The slight possibility that three convicts who vanished from Alcatraz in 1962 didn't drown in San Francisco Bay provides the basis for the taut and dynamic Escape From Alcatraz (ABC Sunday at 9 p.m.), which stars Clint Eastwood as the escapees' ringleader and reunites him for the fifth time with director Don Siegel. Once again Eastwood is the archtypal strong man of few words, and he's well-served by a terse script from Richard Tuggle, who subsequently directed him in "Tightrope."
Also airing at 9 p.m. Sunday are two new TV movies: Barnum (CBS) in which Burt Lancaster plays the legendary 19th-Century showman (the great German actress Hanna Schygulla co-stars as Jenny Lind), and the fact-based The High Price of Passion (NBC), in which Richard Crenna stars as a college professor driven to murder by his infatuation with a young prostitute.
This week's "Disney Sunday Movie" (ABC at 7 p.m.) is Sunday Drive, a comedy which turns upon the mix-up of identical cars. Tony Randall and Carrie Fisher star.
Sixteen Candles (Channel 13 Monday at 8 p.m.) marked the uneven directorial debut of John Hughes, who's gone on to become the king of the teen film. It's an uneasy mix of the sympathetic and the synthetic, the raucous and the racist--in the case of the crudely drawn sex-starved Chinese exchange student the talented Gedde Watanabe is stuck playing. It also asks us to believe that an entire family would forget lovely Molly Ringwald's 16th birthday.
Love Is Never Silent, one of last year's finest TV movies, repeats on NBC Monday at 9 p.m. In this wise, tender and near-flawless film, Mare Winningham plays a young woman whose struggle for independence in the 1940s is complicated by the fact that she is the only link to the hearing world for her deaf parents (Phyllis Frelich and Ed Waterstreet, who are hard of hearing). See Show of the Week.
One of Sam Peckinpah's best, Straw Dogs, starring Dustin Hoffman, airs at 9 p.m. Monday on Channel 11.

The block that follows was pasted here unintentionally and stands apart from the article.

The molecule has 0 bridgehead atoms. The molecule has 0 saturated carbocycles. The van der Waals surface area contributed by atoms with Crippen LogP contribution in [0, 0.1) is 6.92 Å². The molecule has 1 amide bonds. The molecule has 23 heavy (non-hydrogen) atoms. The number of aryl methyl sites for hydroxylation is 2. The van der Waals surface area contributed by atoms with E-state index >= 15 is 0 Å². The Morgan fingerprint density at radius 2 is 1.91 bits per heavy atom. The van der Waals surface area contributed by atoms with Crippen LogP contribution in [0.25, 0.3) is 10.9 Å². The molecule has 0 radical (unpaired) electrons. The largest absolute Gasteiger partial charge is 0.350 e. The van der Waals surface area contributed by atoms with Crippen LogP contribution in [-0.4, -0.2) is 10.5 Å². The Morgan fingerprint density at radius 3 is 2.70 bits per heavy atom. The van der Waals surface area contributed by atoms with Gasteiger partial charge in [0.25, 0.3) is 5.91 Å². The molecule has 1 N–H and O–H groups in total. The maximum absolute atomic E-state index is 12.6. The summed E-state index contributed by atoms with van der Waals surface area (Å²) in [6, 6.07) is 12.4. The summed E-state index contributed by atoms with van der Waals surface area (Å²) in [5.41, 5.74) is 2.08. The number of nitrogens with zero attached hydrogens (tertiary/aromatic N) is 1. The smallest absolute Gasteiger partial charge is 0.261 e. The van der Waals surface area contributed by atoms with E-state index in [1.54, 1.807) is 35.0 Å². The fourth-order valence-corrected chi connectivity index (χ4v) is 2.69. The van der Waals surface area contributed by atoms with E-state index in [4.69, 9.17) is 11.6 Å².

In these times, a satiric comedy about international arms deals better be pretty funny. Unfortunately Deal of the Century (CBS Tuesday at 9 p.m.), starring Chevy Chase as a gonzo international weapons dealer, is a full-scale disaster, working neither as satire nor comedy.
Richard Franklin's Hitchcockian Road Games (Channel 5 Thursday at 8 p.m.) is a nifty Australian thriller starring Stacy Keach as a truck driver and Jamie Lee Curtis as a hitchhiker who are pursued by a killer across a vast desert waste.
Night Chase (Channel 13 Friday at 8 p.m.), a gritty, atmospheric 1970 TV movie directed by Jack Starrett, stars David Janssen as a weary man on the run and Yaphet Kotto as a cab driver he hires to drive him to Mexico on an all-night run along the California coast.
If Against All Odds (CBS Saturday at 9 p.m.), Taylor Hackford's stylish remake of the film noir classic "Out of the Past," doesn't entirely succeed, it's because its convoluted plot is still a tangle at the finish and because we are on to the central villain from the outset. Keeping it from mattering too much, however, is the sheer intensity of the love triangle created by fading football player Jeff Bridges, bookie/nightclub owner James Woods and enigmatic heiress Rachel Ward. You may remain confused but the getting there is sexy, elegant and shrewdly observed.
Selected evening cable fare: Into the Night (Movie Channel Sunday at 7, Thursday at 9); Murphy's Romance (SelecTV Sunday at 7, Cinemax Friday at 6); Lost in America (Z Sunday at 9); Mishima (SelecTV Monday at 8, Z Monday at 9); Burroughs (Bravo Monday at 8:30); The Prisoner of Shark Island (Z Tuesday at 7); Brazil (Showtime Tuesday at 8); Crossover Dreams (Z Tuesday at 9); Le Crabe Tambour (Bravo Wednesday at 8:30); Phar Lap (Bravo Friday at 8:30); Micki & Maude (HBO Saturday at 6); Dance With a Stranger (Z Saturday at 9).